The Memory of Man
I saw two prides of sea lions on the rocks
Across a cove filled by a clear green sea.
I was alone. I sat there harmlessly
While pelicans flew by in ordered flocks.
I posed no danger, but the sea lions’ young
Looked warily at me with huge dark eyes
Of deep translucent black, and their surprise
Was soon confirmed by action. A pup hung
From the rock’s edge, then plopped into the sea.
His mother followed and the other young
Followed behind, while one male, unimpressed
Stayed on his back, lounging in luxury.
I wondered why the beasts became unstrung
Then recalled guns and clubs and all the rest.
Yesterday was a bad day. I had at least three weepy/weeping spells, two of them on the cliff across from the sea lions that made for the sonnet above. What really made me cry was the idea of God and an attempt at prayer. I have such feelings of rejection from the Almighty, and the idea of approaching him fills me with such a sense of unworthiness I can’t begin to describe it. I feel like a bug under glass, but smaller. It’s a feeling of primal abandonment which likely goes back to infant bonding issues with my mother, and is subsequently projected on that great screen, God. It’s a grief over a vacuum that persists from my adolescence and young adulthood. Back then I was such a fanatic I felt I had to have a message from God to do nearly anything of consequence.
For some strange reason I received the impression at the age of 17 that God wanted me to become a doctor. When I didn’t get in to medical school the first year with a 4.0 from UCLA, I felt betrayed—“Look, God, I’ve done all this work for you getting through college, working three jobs and the rest, and then you thwart the ambition you gave me?” I later realized this was the sin of presumption. But just when being a doctor began to make sense in the third year of my psychiatry residency, I fell into a severe depression that caused me to drop out. There went my hope to make something of being a doctor, something I could bear, as psychiatry dovetailed with the humanities. After this debacle, my primitive thinking was: “I tried to do God’s will, but he screwed me.” How could I be so special that God would screw me? All this demonstrates the narcissism of the depressive. When an infant does not have enough human bonding, he makes up people in his head, and his life revolves around his head instead of society. To the degree you were isolated in your earliest years, to that degree will your head fill with chatter as a substitute.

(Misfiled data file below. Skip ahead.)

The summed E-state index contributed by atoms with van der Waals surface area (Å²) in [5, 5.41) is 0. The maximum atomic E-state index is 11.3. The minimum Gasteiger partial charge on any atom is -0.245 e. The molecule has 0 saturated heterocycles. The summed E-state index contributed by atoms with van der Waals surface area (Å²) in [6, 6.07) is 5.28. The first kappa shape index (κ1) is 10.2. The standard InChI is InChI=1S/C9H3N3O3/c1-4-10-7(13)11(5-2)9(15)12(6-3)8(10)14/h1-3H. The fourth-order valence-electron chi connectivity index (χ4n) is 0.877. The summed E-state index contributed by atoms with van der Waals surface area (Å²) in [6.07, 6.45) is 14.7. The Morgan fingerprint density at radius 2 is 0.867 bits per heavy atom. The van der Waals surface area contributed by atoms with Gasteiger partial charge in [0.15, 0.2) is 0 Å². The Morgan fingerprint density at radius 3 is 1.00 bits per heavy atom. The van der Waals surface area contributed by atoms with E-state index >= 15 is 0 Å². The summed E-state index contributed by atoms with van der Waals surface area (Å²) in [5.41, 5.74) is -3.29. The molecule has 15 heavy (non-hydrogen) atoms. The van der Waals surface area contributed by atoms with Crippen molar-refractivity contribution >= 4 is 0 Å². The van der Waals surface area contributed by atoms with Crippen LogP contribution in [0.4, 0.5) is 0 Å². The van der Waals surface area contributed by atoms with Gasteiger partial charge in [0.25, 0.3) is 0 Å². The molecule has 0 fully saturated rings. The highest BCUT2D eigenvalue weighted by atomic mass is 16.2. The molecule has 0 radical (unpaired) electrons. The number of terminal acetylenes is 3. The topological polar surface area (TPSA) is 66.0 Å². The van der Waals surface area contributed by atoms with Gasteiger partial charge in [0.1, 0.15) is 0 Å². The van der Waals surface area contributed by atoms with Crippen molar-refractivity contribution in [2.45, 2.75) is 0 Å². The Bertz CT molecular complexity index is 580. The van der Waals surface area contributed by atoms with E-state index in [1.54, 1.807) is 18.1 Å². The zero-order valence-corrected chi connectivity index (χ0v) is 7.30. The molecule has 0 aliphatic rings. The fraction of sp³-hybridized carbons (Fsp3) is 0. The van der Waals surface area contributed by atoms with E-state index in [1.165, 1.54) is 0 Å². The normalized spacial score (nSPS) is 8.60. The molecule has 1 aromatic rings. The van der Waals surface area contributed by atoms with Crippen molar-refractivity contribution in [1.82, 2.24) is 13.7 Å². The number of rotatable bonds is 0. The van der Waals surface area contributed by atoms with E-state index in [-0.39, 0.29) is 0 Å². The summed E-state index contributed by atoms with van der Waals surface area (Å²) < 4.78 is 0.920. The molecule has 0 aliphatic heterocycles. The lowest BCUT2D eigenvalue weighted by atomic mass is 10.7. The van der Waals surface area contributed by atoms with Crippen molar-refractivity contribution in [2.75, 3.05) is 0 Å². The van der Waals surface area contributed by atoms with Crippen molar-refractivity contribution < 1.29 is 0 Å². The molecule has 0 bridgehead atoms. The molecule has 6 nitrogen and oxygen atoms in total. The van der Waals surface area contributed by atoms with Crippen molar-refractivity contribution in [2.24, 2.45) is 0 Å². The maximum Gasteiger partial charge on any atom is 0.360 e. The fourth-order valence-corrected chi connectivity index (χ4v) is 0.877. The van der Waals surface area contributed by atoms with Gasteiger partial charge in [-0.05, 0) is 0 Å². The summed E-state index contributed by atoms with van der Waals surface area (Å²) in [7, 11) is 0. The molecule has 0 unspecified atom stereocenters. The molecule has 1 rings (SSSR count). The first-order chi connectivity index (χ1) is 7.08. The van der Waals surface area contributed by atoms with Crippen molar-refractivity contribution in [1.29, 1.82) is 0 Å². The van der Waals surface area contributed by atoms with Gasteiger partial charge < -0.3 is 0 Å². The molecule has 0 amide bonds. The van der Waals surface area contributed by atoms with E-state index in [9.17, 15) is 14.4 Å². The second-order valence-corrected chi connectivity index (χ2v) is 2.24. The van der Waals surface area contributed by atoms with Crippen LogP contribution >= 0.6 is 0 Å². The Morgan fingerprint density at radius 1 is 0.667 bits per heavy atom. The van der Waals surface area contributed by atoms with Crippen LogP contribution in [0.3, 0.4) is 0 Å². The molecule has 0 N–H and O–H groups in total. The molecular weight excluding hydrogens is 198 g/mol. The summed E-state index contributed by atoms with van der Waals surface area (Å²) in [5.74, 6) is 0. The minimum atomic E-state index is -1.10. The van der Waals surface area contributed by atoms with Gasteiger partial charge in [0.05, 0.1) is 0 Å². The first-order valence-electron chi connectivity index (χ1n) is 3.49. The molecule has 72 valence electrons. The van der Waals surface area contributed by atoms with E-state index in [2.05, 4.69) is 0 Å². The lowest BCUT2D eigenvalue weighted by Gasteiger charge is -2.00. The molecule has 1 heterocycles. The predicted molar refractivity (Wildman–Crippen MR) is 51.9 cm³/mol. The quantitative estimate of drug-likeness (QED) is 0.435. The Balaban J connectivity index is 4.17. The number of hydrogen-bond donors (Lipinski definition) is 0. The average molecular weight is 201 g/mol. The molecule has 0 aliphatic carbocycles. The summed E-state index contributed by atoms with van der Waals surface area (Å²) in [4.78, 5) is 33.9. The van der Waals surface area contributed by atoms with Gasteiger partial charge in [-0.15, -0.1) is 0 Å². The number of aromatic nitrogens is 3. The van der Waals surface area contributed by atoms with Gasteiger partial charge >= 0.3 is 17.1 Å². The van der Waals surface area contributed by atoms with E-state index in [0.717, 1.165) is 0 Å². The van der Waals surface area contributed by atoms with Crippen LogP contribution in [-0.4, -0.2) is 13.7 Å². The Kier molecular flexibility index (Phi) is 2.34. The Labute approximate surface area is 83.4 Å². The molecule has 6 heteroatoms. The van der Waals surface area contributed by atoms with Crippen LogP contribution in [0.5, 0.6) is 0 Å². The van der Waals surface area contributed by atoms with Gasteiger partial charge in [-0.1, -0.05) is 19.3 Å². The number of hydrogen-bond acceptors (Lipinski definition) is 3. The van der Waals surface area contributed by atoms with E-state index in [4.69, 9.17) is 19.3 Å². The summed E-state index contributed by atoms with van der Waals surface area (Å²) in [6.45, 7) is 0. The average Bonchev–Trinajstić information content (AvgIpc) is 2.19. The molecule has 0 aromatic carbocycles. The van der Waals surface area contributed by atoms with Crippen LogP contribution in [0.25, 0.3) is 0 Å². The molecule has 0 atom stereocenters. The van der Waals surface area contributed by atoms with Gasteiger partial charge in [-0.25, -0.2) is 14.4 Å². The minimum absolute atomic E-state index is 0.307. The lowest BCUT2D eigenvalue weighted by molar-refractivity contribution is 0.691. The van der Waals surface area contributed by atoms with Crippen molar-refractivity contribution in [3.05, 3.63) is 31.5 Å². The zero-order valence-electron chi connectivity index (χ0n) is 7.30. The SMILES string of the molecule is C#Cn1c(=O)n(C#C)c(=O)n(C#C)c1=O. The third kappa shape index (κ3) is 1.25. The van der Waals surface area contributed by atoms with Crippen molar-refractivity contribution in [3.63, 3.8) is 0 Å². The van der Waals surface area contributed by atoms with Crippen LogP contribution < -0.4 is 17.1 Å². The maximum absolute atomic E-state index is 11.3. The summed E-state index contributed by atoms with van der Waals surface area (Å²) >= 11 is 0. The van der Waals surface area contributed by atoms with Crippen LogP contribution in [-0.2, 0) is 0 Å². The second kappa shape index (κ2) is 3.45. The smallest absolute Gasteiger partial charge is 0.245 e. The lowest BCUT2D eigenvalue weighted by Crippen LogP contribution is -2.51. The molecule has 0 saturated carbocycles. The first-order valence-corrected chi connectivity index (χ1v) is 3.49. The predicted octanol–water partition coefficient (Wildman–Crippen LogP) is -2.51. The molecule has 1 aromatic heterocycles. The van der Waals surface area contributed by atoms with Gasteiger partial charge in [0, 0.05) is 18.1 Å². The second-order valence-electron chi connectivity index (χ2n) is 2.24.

I know that my feelings toward God are opposed to Christian theology, but I can’t help how I feel. If I have a relationship with God it must be infantile on my part. Especially in depressions, prayer only makes me sadder. Yes, I did pray for myself yesterday. There’s no harm in that. But any emotional wholeness from a perceived contact with God is something I’ve never experienced. I wish for healing, of course, but at my age I settle for acceptance. This is how I’m built. My emotional wounds go way back to infancy. I project them on authority figures, even an authority figure presumably on my side.
Mental illness lends itself to hyperreligiosity and religious psychoses, in which I was an avid participant, though to be fair, I didn’t know of the illness that possessed me until I was 30.
One more thing: When I am well I like to say, “It is not I who have a relationship with God, it is he who has a relationship with me.” Let the burden be on the Almighty. He can take it, one assumes.
At 3 kilorats,